Timothy L. Marsh
At the Mile One Centre in downtown St. John’s, the pop siren Avril Lavigne is holding a concert. All the young sex-clad revelers are out gathering their grapes. The glossy-lipped girls look wonderful standing by the steps in their best mall-bought outfits, tailbone tattoos peeking between the waists of their skirts and the hems of their tops. The backs of their thighs quiver when they walk. Their toenails are painted. The guys wear baggy cargo shorts, sleeves rolled to the elbows, collars popped, chains out, cheap bling winking in the streetlight.
The girls stand in groups of threes and fours, stroking their hair, looking around, edgy as gazelles. The guys stand in groups of threes and fours, talking about weed, where to get weed, where to smoke weed, all the girls they’d like to screw.
One of the girl groups and one of the boy groups have come cautiously together. It is a meeting of expedition parties.
The boys have brought liquor in flasks and plastic water bottles. They are using the alcohol as a kind of Christopher Columbus into the undiscovered country of promiscuity.
The booze has sailed the boys like the Santa Maria to the breezy new world of female companionship with all its tropical aromas and secret coves and turns of fiercely-blue water shining with chandelier foam.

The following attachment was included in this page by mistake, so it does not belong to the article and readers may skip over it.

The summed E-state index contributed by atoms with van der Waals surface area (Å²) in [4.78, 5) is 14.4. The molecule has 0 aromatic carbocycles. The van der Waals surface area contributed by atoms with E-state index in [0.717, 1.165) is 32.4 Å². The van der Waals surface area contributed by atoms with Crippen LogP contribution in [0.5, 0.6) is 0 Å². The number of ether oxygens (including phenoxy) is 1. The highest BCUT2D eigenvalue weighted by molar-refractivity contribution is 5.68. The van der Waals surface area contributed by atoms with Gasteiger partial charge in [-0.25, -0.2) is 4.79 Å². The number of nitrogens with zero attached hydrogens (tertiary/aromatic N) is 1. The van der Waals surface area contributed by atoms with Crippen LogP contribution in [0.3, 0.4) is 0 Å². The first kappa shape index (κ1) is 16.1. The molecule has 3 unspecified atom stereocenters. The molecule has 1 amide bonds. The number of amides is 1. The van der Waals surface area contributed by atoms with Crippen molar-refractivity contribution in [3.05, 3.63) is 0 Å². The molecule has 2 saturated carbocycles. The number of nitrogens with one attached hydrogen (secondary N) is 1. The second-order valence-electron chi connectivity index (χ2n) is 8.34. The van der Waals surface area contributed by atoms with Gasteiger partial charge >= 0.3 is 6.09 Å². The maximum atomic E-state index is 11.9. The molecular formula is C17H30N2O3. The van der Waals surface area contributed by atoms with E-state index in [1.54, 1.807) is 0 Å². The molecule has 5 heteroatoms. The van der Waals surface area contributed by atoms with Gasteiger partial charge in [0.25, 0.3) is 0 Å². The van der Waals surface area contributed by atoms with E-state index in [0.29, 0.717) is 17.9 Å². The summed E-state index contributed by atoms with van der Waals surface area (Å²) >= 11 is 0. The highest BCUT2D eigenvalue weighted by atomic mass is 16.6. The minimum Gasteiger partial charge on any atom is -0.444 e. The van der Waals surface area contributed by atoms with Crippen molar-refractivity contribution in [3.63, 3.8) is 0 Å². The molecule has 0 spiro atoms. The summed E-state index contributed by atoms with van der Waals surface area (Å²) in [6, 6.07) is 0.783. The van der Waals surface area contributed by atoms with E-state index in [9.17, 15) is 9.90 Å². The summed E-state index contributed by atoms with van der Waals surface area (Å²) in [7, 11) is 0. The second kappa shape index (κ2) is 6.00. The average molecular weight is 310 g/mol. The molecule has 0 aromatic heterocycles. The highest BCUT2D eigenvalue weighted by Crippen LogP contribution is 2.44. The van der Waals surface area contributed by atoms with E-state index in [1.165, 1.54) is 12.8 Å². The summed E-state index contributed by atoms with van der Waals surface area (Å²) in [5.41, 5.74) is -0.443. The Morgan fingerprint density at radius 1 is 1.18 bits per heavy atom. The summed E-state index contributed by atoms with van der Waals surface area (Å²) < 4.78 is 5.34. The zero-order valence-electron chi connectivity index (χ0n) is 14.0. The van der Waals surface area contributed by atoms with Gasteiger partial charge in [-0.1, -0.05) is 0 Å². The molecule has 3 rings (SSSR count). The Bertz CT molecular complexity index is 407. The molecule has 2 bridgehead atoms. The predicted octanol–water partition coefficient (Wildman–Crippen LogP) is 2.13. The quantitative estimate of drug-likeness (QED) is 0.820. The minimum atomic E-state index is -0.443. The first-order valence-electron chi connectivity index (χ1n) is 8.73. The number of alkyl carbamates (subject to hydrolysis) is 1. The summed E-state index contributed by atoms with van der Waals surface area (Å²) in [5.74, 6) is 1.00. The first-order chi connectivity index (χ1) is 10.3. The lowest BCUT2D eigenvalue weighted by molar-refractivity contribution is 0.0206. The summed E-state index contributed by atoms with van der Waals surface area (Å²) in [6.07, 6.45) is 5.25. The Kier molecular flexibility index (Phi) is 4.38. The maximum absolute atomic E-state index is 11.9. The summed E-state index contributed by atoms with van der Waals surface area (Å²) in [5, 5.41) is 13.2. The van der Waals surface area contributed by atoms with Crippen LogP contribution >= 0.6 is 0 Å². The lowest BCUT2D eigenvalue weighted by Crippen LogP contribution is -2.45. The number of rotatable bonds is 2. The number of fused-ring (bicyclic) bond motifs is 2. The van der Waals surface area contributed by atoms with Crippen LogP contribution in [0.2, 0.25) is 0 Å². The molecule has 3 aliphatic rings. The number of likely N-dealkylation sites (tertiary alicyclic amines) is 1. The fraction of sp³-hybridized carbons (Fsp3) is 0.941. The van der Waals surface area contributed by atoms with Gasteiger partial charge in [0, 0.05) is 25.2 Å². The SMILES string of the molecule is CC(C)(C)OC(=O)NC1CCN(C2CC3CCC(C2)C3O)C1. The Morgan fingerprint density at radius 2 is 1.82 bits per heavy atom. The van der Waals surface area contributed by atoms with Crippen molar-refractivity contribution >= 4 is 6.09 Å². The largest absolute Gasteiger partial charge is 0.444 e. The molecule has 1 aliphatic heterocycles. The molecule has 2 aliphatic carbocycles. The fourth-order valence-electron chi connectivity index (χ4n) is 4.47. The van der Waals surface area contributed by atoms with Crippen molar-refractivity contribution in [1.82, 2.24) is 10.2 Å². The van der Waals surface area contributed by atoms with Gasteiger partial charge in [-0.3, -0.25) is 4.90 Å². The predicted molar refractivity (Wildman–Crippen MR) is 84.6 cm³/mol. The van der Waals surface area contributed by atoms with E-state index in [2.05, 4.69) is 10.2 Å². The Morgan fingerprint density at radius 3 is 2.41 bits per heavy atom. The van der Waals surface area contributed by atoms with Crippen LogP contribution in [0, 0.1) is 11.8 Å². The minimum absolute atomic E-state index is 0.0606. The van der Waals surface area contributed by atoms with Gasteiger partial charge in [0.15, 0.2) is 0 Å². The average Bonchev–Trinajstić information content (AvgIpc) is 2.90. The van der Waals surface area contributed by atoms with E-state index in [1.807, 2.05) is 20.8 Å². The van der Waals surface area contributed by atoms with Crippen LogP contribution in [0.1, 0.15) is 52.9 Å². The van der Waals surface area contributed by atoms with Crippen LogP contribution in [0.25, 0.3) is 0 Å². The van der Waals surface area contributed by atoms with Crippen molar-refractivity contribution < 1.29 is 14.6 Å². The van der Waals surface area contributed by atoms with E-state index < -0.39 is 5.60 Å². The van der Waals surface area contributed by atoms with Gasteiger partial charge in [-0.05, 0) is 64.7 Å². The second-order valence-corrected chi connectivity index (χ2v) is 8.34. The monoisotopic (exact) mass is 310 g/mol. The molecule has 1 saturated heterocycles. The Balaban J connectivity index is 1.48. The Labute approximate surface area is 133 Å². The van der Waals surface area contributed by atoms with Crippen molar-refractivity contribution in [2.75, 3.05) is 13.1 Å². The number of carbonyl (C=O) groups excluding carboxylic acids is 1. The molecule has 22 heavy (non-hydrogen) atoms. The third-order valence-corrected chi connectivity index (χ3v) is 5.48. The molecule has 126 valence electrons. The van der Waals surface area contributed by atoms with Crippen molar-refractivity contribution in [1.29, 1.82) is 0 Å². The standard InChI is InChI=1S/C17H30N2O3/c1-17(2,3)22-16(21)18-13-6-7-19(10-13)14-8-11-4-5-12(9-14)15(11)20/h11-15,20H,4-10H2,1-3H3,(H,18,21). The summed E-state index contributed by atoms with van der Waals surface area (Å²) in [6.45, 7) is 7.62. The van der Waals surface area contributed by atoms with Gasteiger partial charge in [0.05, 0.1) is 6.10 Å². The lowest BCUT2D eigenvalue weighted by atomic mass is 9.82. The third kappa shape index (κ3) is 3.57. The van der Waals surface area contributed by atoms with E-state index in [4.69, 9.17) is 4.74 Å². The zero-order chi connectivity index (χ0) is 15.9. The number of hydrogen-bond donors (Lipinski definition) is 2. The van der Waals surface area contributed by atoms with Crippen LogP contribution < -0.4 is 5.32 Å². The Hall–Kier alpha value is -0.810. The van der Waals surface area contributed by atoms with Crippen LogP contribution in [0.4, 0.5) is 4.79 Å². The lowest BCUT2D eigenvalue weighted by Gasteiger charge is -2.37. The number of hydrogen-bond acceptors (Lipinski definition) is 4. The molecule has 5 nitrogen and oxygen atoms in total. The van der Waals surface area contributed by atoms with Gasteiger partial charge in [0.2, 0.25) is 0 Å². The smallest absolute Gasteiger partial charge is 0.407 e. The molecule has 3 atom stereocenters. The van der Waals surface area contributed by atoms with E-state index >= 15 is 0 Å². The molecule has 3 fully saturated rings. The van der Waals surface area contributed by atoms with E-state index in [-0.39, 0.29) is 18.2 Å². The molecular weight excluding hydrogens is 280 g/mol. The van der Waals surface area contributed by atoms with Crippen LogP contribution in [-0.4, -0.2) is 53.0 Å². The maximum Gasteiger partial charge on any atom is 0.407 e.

The boys take short vigorous swigs and pass the liquor to the girls who take giggly sips and fan the air in front of their mouths. The boys tease the girls who can’t drink, and the girls who can’t drink laugh and drink some more. Do I remember this play?
Suddenly the first percussions of the opening act boom from inside. The start of the concert is a signal calling all hands back to ship, but the boys don’t want to go. They want to stay on the beach and get drunk with the girls and pass out in the sand beside their blazing white bonfire smiles.
The girls dash up the stairs in glittery heels, liquored and flushed. “Where will you be after the concert?” they call from the arena entrance.
“We don’t know,” the boys shout back. “We’ll look for you!” But the girls are gone before the promise can reach them. They move like a wonderful night.
The boys hang by the steps, wondering where their booze went and if there’s still enough left to get drunk. They look very young but a little older standing in the dawn of their new world, with all the constellations vanished from the sky.